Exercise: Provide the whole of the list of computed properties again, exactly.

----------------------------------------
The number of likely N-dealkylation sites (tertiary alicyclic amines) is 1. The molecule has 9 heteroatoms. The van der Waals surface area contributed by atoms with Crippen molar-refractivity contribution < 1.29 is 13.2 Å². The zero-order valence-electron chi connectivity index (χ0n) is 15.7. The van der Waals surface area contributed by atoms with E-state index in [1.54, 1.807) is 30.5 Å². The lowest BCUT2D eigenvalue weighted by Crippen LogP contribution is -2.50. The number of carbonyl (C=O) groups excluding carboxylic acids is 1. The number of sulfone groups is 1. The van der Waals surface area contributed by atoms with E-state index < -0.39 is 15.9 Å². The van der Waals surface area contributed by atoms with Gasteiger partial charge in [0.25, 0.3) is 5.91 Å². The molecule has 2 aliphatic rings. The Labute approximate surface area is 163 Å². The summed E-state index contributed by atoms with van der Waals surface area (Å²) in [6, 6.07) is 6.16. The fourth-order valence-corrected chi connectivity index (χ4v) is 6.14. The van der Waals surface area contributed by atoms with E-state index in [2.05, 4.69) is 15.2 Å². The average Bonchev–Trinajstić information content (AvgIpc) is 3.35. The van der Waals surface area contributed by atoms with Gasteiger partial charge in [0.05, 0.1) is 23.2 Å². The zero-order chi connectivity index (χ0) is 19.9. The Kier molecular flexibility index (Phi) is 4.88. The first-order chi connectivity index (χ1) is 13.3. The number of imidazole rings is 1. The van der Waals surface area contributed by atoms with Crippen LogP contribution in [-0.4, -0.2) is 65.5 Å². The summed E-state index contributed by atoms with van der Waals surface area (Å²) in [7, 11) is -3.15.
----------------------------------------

The number of likely N-dealkylation sites (tertiary alicyclic amines) is 1. The molecule has 9 heteroatoms. The van der Waals surface area contributed by atoms with Crippen molar-refractivity contribution < 1.29 is 13.2 Å². The zero-order valence-electron chi connectivity index (χ0n) is 15.7. The van der Waals surface area contributed by atoms with E-state index in [1.54, 1.807) is 30.5 Å². The lowest BCUT2D eigenvalue weighted by Crippen LogP contribution is -2.50. The number of carbonyl (C=O) groups excluding carboxylic acids is 1. The number of sulfone groups is 1. The van der Waals surface area contributed by atoms with E-state index < -0.39 is 15.9 Å². The van der Waals surface area contributed by atoms with Gasteiger partial charge in [0.25, 0.3) is 5.91 Å². The molecule has 2 aliphatic rings. The Labute approximate surface area is 163 Å². The summed E-state index contributed by atoms with van der Waals surface area (Å²) in [6, 6.07) is 6.16. The fourth-order valence-corrected chi connectivity index (χ4v) is 6.14. The van der Waals surface area contributed by atoms with E-state index in [2.05, 4.69) is 15.2 Å². The average Bonchev–Trinajstić information content (AvgIpc) is 3.35. The van der Waals surface area contributed by atoms with Gasteiger partial charge in [0.05, 0.1) is 23.2 Å². The zero-order chi connectivity index (χ0) is 19.9. The Kier molecular flexibility index (Phi) is 4.88. The first-order chi connectivity index (χ1) is 13.3. The number of imidazole rings is 1. The van der Waals surface area contributed by atoms with Crippen LogP contribution in [-0.4, -0.2) is 65.5 Å². The summed E-state index contributed by atoms with van der Waals surface area (Å²) in [7, 11) is -3.15.